The Cost

You came to me in a dream,
as the dead sometimes do,
and my joy rushed out to meet you.
I remember how your brown eyes held me
while, finally have the chance,
I said what I needed to say.

I must have looked away,
given you just enough time
to leave me.
I knew that you had died again
and that the cost was fair.

New Poem in Star 82 Review

Many thanks to editor Alisa Golden for publishing “A Christmas Poem” in the new issue of Star 82 Review. 

“Star 82 Review is an independent art and literature, online and print magazine that highlights words and images in gemlike forms. Each issue features flash fiction, creative nonfiction, erasure texts, narrative art, postcard lit and poetic storytelling featuring subtle humor, humility and humanity, the strange and the familiar, and hope.”

Write A Letter

Write a letter to your younger self,
they urge: It’s cathartic.
Be kind, be supportive,
guide her gently toward better choices.
Fat chance she’d listen.
Pearls of wisdom, cautionary tales–she heard them all.
And what, precisely, to offer?
Don’t settle? Don’t worry? Stay out of the sun?
I wouldn’t listen to me either.
If I took another tack,
told her she was strong
and worthy, capable of anything,
she’d only shrug and look away.
Not for a minute would she have imagined
a soft landing in her sixties,
four-bed/two bath, a steadfast spouse.
In any case, who am I to interfere–
she got me this far, didn’t she?
Better to leave her hurtling
into plight and fervor and folly
so that she can show up here
and astonish me.
“See?” she would have said.

Lichen

Bonded to a boulder,
living on air and random rain,
a forty-year-old lichen
claims a thumbprint of space.
Centuries from now it will be
the size of a dinner plate,
will still be young
when the millennium turns–
not that age applies
to a thing designed to override death.

Maybe this doesn’t sound
like much of a life:
stuck on stone, nothing to do
but make more crust.
Or maybe it’s a thrill a minute,
living up to all that potential.

I would like to find out,
to lie on a sun-warmed rock
and give myself up,
to become with steady assurance
all I was ever meant to be.


























 

 

 



Things I Keep From My Wife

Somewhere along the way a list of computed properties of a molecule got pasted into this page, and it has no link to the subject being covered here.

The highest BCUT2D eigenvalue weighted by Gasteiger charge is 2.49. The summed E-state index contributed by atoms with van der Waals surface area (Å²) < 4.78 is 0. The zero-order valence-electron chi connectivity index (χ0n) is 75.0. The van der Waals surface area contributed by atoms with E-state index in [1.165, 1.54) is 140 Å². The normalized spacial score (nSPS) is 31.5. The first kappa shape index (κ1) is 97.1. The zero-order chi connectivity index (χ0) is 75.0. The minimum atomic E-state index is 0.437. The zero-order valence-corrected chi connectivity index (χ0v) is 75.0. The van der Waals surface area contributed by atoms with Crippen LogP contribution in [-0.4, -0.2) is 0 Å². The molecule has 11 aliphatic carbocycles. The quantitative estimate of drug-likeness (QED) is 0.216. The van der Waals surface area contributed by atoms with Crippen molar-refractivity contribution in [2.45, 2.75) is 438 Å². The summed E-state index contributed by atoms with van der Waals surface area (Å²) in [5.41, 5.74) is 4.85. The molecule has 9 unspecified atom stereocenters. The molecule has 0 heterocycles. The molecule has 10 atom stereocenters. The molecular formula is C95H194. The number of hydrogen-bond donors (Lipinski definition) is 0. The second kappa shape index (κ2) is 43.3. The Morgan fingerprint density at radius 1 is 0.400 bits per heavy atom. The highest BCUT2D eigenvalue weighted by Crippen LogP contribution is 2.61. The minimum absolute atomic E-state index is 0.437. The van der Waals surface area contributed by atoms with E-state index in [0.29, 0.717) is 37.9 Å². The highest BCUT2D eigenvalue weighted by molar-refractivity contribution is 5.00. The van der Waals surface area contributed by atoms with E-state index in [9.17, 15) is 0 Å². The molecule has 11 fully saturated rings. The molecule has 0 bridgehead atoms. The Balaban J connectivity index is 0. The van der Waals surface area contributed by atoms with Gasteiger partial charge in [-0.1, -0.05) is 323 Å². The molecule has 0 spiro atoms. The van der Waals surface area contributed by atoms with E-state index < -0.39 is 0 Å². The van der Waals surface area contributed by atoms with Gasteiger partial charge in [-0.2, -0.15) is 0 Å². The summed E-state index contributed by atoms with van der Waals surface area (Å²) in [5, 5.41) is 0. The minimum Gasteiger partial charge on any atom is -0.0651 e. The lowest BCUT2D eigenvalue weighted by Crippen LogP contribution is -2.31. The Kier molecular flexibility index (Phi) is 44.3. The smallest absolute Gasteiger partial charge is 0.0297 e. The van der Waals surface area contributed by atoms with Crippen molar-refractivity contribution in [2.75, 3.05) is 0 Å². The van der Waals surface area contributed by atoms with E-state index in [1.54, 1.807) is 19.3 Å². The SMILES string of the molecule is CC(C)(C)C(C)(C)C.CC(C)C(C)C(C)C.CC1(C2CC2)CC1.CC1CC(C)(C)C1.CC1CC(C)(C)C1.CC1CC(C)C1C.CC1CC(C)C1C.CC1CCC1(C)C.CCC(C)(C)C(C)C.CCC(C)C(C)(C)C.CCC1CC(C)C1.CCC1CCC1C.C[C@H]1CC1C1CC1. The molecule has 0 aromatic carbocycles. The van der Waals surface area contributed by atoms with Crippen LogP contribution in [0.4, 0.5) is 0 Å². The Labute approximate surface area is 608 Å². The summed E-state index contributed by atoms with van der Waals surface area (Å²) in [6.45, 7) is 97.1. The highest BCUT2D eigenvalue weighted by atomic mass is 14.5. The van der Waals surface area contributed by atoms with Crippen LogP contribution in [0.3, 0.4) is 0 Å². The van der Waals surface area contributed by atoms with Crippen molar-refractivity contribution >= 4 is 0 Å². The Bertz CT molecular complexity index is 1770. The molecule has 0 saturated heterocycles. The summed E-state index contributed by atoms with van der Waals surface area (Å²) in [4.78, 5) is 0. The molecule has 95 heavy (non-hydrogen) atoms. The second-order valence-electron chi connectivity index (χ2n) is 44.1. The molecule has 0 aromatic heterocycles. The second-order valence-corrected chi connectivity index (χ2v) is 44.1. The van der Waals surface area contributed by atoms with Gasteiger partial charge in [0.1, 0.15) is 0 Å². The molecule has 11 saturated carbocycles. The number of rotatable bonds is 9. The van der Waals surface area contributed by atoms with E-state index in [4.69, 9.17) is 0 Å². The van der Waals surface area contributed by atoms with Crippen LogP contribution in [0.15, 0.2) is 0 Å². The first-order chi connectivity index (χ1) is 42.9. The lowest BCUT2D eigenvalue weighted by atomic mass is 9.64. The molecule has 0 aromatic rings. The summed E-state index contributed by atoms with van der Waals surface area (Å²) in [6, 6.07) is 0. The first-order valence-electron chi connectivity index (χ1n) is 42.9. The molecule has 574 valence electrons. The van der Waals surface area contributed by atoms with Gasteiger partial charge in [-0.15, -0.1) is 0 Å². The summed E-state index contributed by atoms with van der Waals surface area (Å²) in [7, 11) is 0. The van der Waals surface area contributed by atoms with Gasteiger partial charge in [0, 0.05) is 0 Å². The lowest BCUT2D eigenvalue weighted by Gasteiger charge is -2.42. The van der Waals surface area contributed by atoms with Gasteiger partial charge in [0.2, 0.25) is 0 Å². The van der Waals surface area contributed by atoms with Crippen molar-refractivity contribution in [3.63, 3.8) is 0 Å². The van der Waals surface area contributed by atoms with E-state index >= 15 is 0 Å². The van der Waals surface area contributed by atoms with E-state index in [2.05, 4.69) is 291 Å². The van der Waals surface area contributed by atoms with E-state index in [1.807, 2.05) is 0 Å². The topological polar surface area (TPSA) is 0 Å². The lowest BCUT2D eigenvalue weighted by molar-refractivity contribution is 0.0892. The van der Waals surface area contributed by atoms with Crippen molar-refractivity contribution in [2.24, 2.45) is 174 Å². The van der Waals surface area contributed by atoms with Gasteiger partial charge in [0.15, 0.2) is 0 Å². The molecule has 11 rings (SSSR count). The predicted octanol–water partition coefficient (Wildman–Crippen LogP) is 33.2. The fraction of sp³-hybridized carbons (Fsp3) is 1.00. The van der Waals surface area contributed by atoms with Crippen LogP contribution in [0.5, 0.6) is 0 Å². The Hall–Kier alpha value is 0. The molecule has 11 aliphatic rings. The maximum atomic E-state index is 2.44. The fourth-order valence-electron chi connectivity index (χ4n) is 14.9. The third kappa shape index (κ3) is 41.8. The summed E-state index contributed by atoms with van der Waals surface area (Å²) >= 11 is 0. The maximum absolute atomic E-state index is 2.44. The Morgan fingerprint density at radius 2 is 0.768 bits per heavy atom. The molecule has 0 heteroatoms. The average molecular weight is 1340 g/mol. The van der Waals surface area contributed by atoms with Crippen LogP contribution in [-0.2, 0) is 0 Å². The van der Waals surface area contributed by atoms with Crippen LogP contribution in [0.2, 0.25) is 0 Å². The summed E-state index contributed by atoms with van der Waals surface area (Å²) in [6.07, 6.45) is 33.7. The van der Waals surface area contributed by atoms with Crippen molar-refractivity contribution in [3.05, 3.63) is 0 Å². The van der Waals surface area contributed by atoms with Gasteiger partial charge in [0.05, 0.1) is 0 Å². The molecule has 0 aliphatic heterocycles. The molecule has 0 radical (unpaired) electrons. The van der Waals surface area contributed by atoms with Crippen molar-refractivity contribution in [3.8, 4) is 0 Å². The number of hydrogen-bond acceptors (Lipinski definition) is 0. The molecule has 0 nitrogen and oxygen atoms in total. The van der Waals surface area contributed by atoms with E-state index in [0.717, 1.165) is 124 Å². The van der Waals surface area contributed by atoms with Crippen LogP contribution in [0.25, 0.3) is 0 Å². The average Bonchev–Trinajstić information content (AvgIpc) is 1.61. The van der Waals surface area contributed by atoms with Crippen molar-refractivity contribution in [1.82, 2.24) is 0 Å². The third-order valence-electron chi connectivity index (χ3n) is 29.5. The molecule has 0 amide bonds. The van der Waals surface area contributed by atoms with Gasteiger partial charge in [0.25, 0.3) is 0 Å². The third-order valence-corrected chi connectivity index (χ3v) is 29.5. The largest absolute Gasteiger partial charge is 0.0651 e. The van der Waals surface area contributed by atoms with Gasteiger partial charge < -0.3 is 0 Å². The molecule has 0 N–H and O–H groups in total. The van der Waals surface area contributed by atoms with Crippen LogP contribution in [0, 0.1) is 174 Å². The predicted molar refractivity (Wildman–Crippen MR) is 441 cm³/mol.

News of animals, their misfortunes. Hopefully she has not seen these stories. I wouldn’t know.

Broken egg yolks. I give her the perfect yellow rounds, the slightly bigger shrimp, the cookie with more chocolate chips. I am nothing if not vigilant.

Worry about her health, especially her asthma. My anxiety will not help her breathe.

Worry about my own health. The little things. My body is my job, not hers.

Silly, daily mistakes I make. Which might, at this age, cause her concern.

My soiled childhood. This is what therapists are for, to hear the words that must be said to those will not be gutted.

Behavior I regret, the pages of our book I want to rip out. Admission is not absolution. Instead of infecting her with these images, I offer myself now, the improved version, the best I can muster. So far.

What Thrills Me About The Deep Red South

Surging dolphins.

Ospreys carrying dinner.

Fried shrimp picnics on the banks of a bayou.

Box turtles crossing the yard.

Tree frogs on the window pane.

Corn snakes in the squash.

The size of grasshoppers.

How tall my basil grows.

The end of summer.

And the Make America Green Again 

bumper sticker I saw yesterday 

on a car whose driver I’d pay to meet.

To My Aging Cat

Her eyes are clouding with age,
and when she peers at my face,
I see confusion in hers:
How do I appear to her now?

All I can do is lean forward
and kiss that small patch of white
just above and between her eyes,
the star she was given by a god
who foretold this moment.
She bows her head slightly,
allowing my reverence,
knowing her worth
all at once.

Greatness

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Greatness

An osprey dives over and over,
as many times as it takes to stay alive
and become incidentally superb.

Driving down the road near my house
I see them flying, a stunned fish in their claws,
as if nothing could be more ordinary
than a bird bringing home dinner.

Wings or brains,
we work with what we have.
I can’t snatch a meal from the ocean
at 50 miles an hour,
but I can plant a garden,
make stories out of thin air,
learn the difference
between an aspen and an alder.
Minute by minute,
even I can be splendid.

Past Lives

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Past Lives

Sometimes they are not dead.
Sometimes they just live far away,
and even if you stopped by for a visit
what words would persuade them
of your betterment, the worth
you finally achieved?
What could they do but listen and nod,
knowing what they know?

 

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